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him in his literary, endeavour to exhibit him in his
As the narrowness of his father's circumstances had
from • The lives of these three persons as they exhibit an example of the distresses to which idleness and the want of moral principles may expose men of parts, may be an useful caveat to young men of the rising generation, and prove a more powerful persuasive to industry, economy, and the right use of great talents, than the most laboured argument. That of Savage presents itself to view in the works of Johnson : those of the other two are elsewhere to be found, and an abridgement of each of them is inserted, for the fame reason that beacons are erected to point out rocks and shoals to ignorant or benighted persons.
Nicholas Amhurst was born at Marden in Kent ; but in what year is uncertain : he received his education in Merchant-Taylors' school in London, and was thence removed to St. John's college, Oxford; but expelled for the libertinism of his principles and the irregularity of his conduct. After this expulsion, for which very different causes were assigned by him and those who enforced
from which he inferred, that Navery and indigence were its inseparable concomitants, and reflecting on
it, he satirized the learning and discipline of the university, and exposed the characters of its most respectable members, in a poem called Oculus Britanniæ,' and in his « Terræ Filius,' a work compounded of wit and fcurrility. He, foon after, quitted Oxford, came to London, and published a volume of miscellanies : he wrote many satirical and malignant poems, and translated some of Mr. Addison's Latin pieces; but his chief fame arose from his conducting the Craftsman,' in which he was made the tool of
oppofition. For some extraordinarily indiscreet use of his libelling powers, the printers of this paper were seized, and Mr. Amhurst, with a view of being considered as the victim of his party, and more than indemnified for all he should suffer, surrendered himself; but the prosecution dropped, and he was disappointed. Upon the famous compromise of 1742, no terms were stipulated by his friends for him who had been the instrument of their success; the reflection whereon is thought to have precipitated his end; for he died in a few months after, as is said, of a broken heart, and was indebted to the bounty of Franklin the printer for a grave.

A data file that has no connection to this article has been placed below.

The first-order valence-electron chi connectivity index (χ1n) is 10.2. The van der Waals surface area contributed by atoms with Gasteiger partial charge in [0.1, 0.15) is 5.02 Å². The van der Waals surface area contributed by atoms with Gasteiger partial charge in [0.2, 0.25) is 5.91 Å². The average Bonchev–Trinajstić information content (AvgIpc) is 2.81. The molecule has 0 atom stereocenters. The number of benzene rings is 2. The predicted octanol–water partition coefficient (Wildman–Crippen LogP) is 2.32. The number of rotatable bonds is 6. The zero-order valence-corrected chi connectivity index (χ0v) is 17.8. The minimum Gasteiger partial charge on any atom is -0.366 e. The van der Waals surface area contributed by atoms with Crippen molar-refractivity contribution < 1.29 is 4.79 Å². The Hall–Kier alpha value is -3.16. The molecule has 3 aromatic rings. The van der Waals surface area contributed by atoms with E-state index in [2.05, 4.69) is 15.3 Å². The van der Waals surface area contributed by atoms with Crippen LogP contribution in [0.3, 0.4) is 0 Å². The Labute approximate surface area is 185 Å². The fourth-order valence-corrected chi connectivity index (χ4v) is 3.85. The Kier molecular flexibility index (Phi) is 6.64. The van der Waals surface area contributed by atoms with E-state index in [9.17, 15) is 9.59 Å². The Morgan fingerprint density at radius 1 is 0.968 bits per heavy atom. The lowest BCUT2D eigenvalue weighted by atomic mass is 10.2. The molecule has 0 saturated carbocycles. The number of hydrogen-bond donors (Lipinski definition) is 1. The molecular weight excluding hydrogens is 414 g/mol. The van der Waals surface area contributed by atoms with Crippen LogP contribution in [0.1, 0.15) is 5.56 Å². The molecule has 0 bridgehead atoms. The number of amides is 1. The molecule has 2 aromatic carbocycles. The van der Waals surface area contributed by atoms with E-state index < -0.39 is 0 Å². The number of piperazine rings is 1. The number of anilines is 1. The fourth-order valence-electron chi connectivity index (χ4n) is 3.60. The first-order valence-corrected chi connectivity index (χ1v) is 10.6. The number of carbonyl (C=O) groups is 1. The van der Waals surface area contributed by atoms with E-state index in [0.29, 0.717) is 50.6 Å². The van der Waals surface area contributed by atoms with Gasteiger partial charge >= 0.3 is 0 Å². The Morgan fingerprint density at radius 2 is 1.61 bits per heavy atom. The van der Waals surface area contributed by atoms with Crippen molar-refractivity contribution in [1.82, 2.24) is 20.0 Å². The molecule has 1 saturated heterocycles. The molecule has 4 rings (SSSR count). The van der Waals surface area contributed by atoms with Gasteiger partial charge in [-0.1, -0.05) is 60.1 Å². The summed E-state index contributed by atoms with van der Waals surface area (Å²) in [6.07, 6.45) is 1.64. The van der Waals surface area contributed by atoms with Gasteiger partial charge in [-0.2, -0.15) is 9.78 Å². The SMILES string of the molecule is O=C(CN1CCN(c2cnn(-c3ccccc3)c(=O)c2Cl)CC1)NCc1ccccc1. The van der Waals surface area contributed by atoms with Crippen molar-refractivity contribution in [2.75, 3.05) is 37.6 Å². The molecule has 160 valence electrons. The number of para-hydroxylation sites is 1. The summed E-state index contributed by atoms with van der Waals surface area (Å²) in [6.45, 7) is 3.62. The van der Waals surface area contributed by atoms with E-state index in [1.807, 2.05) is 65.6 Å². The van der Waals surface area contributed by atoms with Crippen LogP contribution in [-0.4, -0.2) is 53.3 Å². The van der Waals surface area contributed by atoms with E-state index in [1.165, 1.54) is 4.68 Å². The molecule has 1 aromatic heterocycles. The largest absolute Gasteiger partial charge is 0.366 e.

Samuel Boyse, the son of an English dissenting minister, was born in 1708, and educated at a private school in Dublin. At eighteen he was sent to Glasgow, and before he had completed his nineteenth year, married the daughter of a tradesman there. His father, for a considerable time, supported his natural extravagance, which his wife, who was diffolute and vicious, rendered ftill more burthenfome. This resource failing, he went to Edinburgh, where his poetical abilites procured him many friends,'particularly the countess of Eglinton and lord Stormont, who aflisted him in his exigencies, and were disposed to continue their bounty ; but Boyse's character and deportment repelled kindness. His talents were greut: he had a genius for poetry, for painting, and music; yet it was so obscured by a mean and sordid temper, that many knew him intimately without discovering his abilities : his chosen acquaintances were such as could not serve him : he was intoxicated whenever he had the means to avoid starving, and was voluptuous, luxurious, and boundlessly expensive, without the least taste for what is elegant. The contempt he drew on himself at Edinburgh made him
the lives and conduct of these men, might fear that
resolve on quitting it for London, whither those who had been his